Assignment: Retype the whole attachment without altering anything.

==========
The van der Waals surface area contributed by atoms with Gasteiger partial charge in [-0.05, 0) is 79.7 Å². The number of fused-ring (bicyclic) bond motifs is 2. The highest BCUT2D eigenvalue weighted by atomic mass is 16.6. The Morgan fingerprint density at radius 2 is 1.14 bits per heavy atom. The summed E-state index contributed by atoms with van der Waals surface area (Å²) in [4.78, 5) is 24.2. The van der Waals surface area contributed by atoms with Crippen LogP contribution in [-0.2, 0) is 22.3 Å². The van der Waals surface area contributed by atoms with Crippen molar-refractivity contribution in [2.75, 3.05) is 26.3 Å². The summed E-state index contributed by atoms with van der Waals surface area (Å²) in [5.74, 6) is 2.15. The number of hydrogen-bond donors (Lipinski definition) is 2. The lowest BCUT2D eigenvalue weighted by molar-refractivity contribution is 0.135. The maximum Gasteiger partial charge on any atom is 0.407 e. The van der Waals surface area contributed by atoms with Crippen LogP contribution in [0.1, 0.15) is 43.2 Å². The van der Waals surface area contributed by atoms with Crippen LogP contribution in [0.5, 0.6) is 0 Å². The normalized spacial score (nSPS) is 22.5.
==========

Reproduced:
The van der Waals surface area contributed by atoms with Gasteiger partial charge in [-0.05, 0) is 79.7 Å². The number of fused-ring (bicyclic) bond motifs is 2. The highest BCUT2D eigenvalue weighted by atomic mass is 16.6. The Morgan fingerprint density at radius 2 is 1.14 bits per heavy atom. The summed E-state index contributed by atoms with van der Waals surface area (Å²) in [4.78, 5) is 24.2. The van der Waals surface area contributed by atoms with Crippen LogP contribution in [-0.2, 0) is 22.3 Å². The van der Waals surface area contributed by atoms with Crippen molar-refractivity contribution in [2.75, 3.05) is 26.3 Å². The summed E-state index contributed by atoms with van der Waals surface area (Å²) in [5.74, 6) is 2.15. The number of hydrogen-bond donors (Lipinski definition) is 2. The lowest BCUT2D eigenvalue weighted by molar-refractivity contribution is 0.135. The maximum Gasteiger partial charge on any atom is 0.407 e. The van der Waals surface area contributed by atoms with Crippen LogP contribution in [0.1, 0.15) is 43.2 Å². The van der Waals surface area contributed by atoms with Crippen LogP contribution in [0.5, 0.6) is 0 Å². The normalized spacial score (nSPS) is 22.5.